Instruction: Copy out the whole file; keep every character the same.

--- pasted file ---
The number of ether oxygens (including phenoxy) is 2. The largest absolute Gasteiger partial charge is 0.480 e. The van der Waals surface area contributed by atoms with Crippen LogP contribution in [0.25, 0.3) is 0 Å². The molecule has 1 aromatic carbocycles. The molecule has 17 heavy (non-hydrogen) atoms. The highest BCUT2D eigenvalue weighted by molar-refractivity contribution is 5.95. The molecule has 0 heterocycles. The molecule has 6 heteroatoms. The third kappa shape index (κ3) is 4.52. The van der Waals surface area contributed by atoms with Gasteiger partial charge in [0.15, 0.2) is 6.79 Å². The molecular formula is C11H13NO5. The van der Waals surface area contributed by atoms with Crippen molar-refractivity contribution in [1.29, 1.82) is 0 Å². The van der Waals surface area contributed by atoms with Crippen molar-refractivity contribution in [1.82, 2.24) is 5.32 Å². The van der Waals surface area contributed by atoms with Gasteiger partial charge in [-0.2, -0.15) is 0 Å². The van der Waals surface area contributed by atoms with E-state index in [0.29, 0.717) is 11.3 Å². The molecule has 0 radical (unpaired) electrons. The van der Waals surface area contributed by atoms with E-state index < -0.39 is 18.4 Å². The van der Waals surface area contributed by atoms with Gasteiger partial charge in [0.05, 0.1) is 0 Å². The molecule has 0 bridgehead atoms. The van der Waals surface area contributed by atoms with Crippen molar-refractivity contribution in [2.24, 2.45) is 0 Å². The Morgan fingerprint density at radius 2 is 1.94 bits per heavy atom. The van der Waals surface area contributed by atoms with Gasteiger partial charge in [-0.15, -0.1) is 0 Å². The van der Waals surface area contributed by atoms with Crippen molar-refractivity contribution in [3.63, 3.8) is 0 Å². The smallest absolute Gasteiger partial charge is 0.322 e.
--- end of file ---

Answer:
The number of ether oxygens (including phenoxy) is 2. The largest absolute Gasteiger partial charge is 0.480 e. The van der Waals surface area contributed by atoms with Crippen LogP contribution in [0.25, 0.3) is 0 Å². The molecule has 1 aromatic carbocycles. The molecule has 17 heavy (non-hydrogen) atoms. The highest BCUT2D eigenvalue weighted by molar-refractivity contribution is 5.95. The molecule has 0 heterocycles. The molecule has 6 heteroatoms. The third kappa shape index (κ3) is 4.52. The van der Waals surface area contributed by atoms with Gasteiger partial charge in [0.15, 0.2) is 6.79 Å². The molecular formula is C11H13NO5. The van der Waals surface area contributed by atoms with Crippen molar-refractivity contribution in [1.29, 1.82) is 0 Å². The van der Waals surface area contributed by atoms with Crippen molar-refractivity contribution in [1.82, 2.24) is 5.32 Å². The van der Waals surface area contributed by atoms with Gasteiger partial charge in [-0.2, -0.15) is 0 Å². The van der Waals surface area contributed by atoms with E-state index in [0.29, 0.717) is 11.3 Å². The molecule has 0 radical (unpaired) electrons. The van der Waals surface area contributed by atoms with E-state index < -0.39 is 18.4 Å². The van der Waals surface area contributed by atoms with Gasteiger partial charge in [0.05, 0.1) is 0 Å². The molecule has 0 bridgehead atoms. The van der Waals surface area contributed by atoms with Crippen molar-refractivity contribution in [2.24, 2.45) is 0 Å². The Morgan fingerprint density at radius 2 is 1.94 bits per heavy atom. The van der Waals surface area contributed by atoms with Gasteiger partial charge in [-0.15, -0.1) is 0 Å². The van der Waals surface area contributed by atoms with Crippen molar-refractivity contribution in [3.63, 3.8) is 0 Å². The smallest absolute Gasteiger partial charge is 0.322 e.